Phase 4: Operation

Handover documents

This activity looks at three documents that are vital to the safe, effective operation of a building.

  • Use Clear for everyone as a quick introduction and overview. This places the documents within the wider context of each party’s obligations under JCT 2005 and introduces the role of the facilities manager, which may be a third-party company.

Answers: Clear for everyone

Facilities management companies have a contract with the owner of the building. they therefore have a legal obligation to perform their duties properly in accordance to the needs of the building and its occupants. The OM manual provides the facilities manager with the technical information that they need to do their job properly, while the Logbook and H&S File provide them with schedules and procedures that they must follow in order to meet the requirements of their contract and of Health and safety legislation.

Logbooks, OM manuals and H&S files


  • Use Clear for everyone to introduce these documents and discuss who might need to see and use them during the life of a building.

Main activity

  • Split the class into three groups.
  • Assign each group a document and brief them that they must explain their document, and their answers, back to the class.
  • Groups work through their document’s web page and answer the questions.
  • Give each group 5 minutes to present back what they have learned.


  • Get the class to hide their notes. Under three headings, get the class to list what goes into each document and how it is used.
  • Compare your answers to the three pop-ups in Clear for everyone.


Easier/Level 1:
This content is suitable for Level 2 students. If possible, get a copy of these files for your own building, for each group to use.

Get students to imagine that they must create a logbook for their home. Who would use their logbook? What would they put in it?

Answers: Logbook, OM manual and H&S File


Major equipment that students could consider includes heating, ventilation and air conditioning, lifts, escalators, window-washing gantries and safety systems. Parts of the buildings they should consider include the roof, windows, drainage system, plumbing services, cladding and painted surfaces and testing of structural members.

Maintenance is important to maintain performance, minimise energy use and maintain safety. Recording the building’s planned and actual energy use helps the owners to ensure that it is operated as planned, to fine-tune how its systems are operated in order to improve its energy efficiency, and so minimise its carbon footprint. (You can link this to an exploration of the EPBD in 1.2 Sustainability, where you will also find relevant web links.) It is important to record future building work so that future users of the building know of alterations to the structure or systems. This helps fault finding in the event of a structural problem or other operational difficulty.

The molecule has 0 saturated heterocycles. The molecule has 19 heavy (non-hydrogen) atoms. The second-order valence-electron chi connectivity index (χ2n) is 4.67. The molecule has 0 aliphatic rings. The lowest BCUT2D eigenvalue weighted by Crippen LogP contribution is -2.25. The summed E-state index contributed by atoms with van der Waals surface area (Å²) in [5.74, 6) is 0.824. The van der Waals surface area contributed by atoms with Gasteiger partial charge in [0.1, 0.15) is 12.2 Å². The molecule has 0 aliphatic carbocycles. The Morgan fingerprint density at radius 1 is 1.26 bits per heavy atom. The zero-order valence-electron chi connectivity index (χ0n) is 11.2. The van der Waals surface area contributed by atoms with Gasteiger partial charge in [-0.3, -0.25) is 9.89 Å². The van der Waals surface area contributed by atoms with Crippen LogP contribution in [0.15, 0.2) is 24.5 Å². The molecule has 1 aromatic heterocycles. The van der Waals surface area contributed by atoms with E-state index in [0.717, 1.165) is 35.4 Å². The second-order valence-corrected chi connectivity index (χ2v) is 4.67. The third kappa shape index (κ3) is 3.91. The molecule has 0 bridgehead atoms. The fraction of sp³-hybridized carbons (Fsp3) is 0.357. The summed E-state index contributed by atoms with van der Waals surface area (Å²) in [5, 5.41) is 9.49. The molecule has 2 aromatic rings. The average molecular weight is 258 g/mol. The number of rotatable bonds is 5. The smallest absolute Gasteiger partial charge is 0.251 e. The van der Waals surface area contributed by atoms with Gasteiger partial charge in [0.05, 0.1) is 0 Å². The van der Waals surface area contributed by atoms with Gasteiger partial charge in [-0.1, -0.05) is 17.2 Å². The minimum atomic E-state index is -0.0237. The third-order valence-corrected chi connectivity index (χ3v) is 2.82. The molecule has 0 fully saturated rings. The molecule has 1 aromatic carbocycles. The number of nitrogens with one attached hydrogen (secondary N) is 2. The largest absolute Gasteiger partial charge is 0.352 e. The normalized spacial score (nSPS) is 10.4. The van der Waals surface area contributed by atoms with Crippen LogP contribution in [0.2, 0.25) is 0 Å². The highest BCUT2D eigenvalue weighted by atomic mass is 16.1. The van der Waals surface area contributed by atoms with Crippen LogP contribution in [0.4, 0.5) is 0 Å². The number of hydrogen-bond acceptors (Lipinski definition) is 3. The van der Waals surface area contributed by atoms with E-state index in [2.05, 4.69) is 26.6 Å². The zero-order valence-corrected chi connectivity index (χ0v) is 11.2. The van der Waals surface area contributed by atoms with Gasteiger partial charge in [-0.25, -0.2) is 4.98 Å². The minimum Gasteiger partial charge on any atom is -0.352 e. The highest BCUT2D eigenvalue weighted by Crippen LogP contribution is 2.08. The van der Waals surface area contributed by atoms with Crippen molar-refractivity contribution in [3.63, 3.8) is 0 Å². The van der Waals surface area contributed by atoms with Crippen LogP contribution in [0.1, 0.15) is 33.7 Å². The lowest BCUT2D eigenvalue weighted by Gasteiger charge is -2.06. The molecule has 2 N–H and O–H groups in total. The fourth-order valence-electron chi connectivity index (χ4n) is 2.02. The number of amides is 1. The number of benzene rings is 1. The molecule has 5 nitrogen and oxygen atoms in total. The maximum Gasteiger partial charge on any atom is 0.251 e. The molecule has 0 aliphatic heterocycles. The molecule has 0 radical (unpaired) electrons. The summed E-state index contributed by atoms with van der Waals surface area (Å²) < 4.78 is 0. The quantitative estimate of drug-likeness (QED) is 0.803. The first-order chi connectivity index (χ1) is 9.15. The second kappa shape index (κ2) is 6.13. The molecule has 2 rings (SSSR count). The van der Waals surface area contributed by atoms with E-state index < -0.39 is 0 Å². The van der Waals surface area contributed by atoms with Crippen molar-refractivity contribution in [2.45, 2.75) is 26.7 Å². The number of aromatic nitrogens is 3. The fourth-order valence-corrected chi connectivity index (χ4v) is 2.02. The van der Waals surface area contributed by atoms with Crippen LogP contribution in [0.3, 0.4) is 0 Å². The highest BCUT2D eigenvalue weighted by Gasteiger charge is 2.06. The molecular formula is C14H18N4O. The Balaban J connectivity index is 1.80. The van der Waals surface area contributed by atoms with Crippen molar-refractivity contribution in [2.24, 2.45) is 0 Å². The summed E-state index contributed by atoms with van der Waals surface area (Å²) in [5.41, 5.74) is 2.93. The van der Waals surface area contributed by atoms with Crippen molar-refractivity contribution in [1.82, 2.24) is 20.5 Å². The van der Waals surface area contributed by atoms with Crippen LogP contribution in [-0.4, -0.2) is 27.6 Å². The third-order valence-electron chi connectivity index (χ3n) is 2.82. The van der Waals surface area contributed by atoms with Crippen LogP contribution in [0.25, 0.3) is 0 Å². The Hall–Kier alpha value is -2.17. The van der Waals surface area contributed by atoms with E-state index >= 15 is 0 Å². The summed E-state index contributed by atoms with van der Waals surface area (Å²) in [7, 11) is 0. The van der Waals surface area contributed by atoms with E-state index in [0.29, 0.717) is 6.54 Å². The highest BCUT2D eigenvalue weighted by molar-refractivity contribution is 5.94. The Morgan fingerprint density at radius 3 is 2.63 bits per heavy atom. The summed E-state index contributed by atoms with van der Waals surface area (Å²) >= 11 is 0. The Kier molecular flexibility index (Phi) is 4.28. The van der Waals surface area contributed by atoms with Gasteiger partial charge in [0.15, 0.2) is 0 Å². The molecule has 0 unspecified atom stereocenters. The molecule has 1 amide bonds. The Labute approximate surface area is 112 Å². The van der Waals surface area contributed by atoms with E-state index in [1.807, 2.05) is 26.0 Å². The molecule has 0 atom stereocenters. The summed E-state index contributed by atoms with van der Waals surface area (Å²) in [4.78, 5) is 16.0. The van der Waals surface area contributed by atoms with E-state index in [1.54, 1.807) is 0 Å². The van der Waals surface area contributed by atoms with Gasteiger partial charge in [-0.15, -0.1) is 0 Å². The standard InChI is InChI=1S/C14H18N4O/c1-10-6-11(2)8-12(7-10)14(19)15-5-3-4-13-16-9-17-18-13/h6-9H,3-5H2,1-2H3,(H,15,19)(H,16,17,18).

OM manual:

The OM manual writers must speak to all specialist designers that have contributed to the structure, systems and interior fit-out of the building, to gather plans, technical drawings and written specifications and instructions. Subcontractor firms and suppliers will need to provide information on the materials used, specifications and operating capacities of equipment installed, and their own technical information on maintenance and safety. The need to supply this information on time can be included within their contract.

H&S file:

The H&S file along with the OM manual allows facilities managers to maintain and operate systems and equipment safely, and to maintain the fabric of the building. It allows them to respond appropriately in the event of a fire or other incident. In turn, this allows them to provide safety guidance to the people who use the building, and to encourage general safe behaviour.

Many people provide the information required, from the designers of electrical, plumbing, safety and air conditioning systems, to structural engineers and the staff responsible for site surveys and ground preparation. Those responsible for installing equipment that may use dangerous substances will also need to contribute.




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